Publications of the Astronomical Society of the Pacific, Volume 7

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Astronomical Society of the Pacific., 1895 - Astronomy
 

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Page 124 - Microseismic shock : recorded by a single seismograph or by seismographs of the same model, but not by several seismographs of different kinds; the shock felt by an experienced observer.
Page 124 - VI. General awakening of sleepers ; general ringing of bells ; swinging of chandeliers ; stopping of clocks ; visible swaying of trees ; some persons run out of buildings ; window-glass broken. ' 'Severe;' ' " very severe;' ' ' ' violent." VII. Overturning of loose objects ; fall of plaster ; striking of church bells ; general fright, without damage to buildings. " Nausea felt ;" "violent;
Page 195 - This confidence has not been disturbed until within a few years, when the question lias been reopened. But it has now apparently been settled upon a new and firmly established basis. Dr. Chandler's work upon this subject began with observations made by him in 1884-85, using a novel form of astronomical instrument of his own invention. These observations, continued uninterruptedly for thirteen months, revealed a progressive change of a pronounced periodical character in the instrumental values of...
Page 195 - Küstner's series was not continuous enough to show the periodic nature of the phenomenon ; but, by an exhaustive examination of the possible subjective sources of error, he clearly demonstrated that it was no longer permissible to retain the hypothesis of an invariable position of the pole, and he recommended that properly organized observations at various places be instituted to settle the question definitely. It was doubtless this work of Küstner's which compelled the attention of astronomers...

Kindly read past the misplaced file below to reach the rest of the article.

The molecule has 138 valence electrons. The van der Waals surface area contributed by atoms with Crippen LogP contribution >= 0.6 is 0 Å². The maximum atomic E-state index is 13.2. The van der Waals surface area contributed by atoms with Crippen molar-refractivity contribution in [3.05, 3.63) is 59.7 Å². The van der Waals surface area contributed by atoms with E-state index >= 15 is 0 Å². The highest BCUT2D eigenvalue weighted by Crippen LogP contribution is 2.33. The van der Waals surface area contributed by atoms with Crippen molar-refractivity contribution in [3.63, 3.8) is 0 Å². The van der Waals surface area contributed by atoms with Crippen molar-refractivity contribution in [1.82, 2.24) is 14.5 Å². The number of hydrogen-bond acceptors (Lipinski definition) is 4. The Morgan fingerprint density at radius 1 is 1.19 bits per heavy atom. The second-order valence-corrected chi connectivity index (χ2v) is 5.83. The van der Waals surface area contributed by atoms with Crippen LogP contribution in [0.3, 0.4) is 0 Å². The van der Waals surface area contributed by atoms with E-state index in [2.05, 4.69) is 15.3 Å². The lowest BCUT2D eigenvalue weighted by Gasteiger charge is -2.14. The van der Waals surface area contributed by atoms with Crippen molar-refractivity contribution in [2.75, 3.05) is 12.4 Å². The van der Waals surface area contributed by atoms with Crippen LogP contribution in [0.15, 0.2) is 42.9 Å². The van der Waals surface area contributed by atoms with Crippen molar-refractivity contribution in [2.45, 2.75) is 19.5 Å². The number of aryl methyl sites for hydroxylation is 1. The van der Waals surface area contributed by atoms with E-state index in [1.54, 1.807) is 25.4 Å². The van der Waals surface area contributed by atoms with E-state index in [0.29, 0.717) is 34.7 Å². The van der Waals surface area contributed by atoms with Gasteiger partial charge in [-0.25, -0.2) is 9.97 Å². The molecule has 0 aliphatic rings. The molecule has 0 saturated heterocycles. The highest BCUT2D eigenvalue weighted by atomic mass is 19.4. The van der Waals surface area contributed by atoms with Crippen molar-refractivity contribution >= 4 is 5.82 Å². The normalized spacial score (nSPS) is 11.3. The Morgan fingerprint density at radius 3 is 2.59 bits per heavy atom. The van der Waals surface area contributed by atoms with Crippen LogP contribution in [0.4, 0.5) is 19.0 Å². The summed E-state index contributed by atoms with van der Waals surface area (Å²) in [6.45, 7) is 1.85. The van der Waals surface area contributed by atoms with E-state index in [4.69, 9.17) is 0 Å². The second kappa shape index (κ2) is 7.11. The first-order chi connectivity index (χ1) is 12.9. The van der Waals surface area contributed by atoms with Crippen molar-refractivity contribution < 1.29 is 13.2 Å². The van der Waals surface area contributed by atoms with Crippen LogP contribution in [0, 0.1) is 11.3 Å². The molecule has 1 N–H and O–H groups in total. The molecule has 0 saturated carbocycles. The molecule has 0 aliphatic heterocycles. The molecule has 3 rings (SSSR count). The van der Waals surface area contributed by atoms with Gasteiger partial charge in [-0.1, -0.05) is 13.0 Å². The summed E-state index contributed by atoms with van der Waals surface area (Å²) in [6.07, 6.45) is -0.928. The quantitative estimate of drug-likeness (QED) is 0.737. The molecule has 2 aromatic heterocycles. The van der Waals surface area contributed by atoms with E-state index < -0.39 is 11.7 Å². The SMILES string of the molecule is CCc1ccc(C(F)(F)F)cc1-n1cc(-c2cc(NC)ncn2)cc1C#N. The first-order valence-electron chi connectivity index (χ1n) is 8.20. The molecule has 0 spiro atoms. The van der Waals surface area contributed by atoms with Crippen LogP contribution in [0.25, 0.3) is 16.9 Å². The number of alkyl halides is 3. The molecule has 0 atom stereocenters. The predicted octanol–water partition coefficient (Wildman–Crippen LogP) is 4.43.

Page 194 - NYREN repeated the determination, in connection with his observations for the determination of the constant of aberration. These observations, made with the prime-vertical transit, were carried through with the minutest attention, and the utmost care to avoid every conceivable source of error. Curious discordances were nevertheless found in the results for the constant of aberration.
Page 197 - ... revolution ; but whether they are the result of real changes in the form and dimensions of the ellipse, or the effect of an apsidal motion of long period, cannot at present be determined from the observations available. All that can be said is that observations during five years show that the line of apsides is either fixed, or, if variable, revolving only at a very slow rate. 6.
Page 321 - The gas from cleveite also showed hydrogen lines dimly, probably through not having been filled with completely dried gas. On comparing the two spectra, I noticed at once that while the hydrogen and argon lines in both tubes accurately coincided, a brilliant line in the yellow, in the cleveite gas, was nearly but not quite coincident with the sodium line D of the argon-tube. Mr. Crookes was so kind as to measure the wave-length of this remarkably brilliant yellow line.
Page 346 - HARVARD COLLEGE OBSERVATORY, CIRCULAR NO. 2. VARIABLE STAR CLUSTERS. PROFESSOR SOLON I. BAILEY, in charge of the station at Arequipa, maintained by this Observatory, has discovered from an examination of the photographs obtained by him of certain globular clusters that they contain an extraordinary number of variable stars.
Page 196 - Earth's surface is in motion about a mean position, in a period of a year. Its direction is also from west to east, but is in an ellipse, three or four times as long as broad, the major and minor axes being about twenty-five feet and eight feet respectively. The major axis is inclined at present, by about 45° to the Greenwich meridian. The motion is central, obeying the law of proportionality of times to areas described by the radius vector about the center of the ellipse. 4. Both the radius and...
Page 320 - April 251(1, 1893. over mercury, and the oxygen absorbed by potassium pyrogallate ; the gas was removed, washed with a trace of boiled water, and dried by admitting a little sulphuric acid into the tube containing it, which stood over mercury. The total amount was some 20 cc Several vacuum-tubes were filled with this gas, and the spectrum was examined, the spectrum of argon being thrown simultaneously into the spectroscope. It was at once evident that a new gas was present along with argon. Fortunately,...

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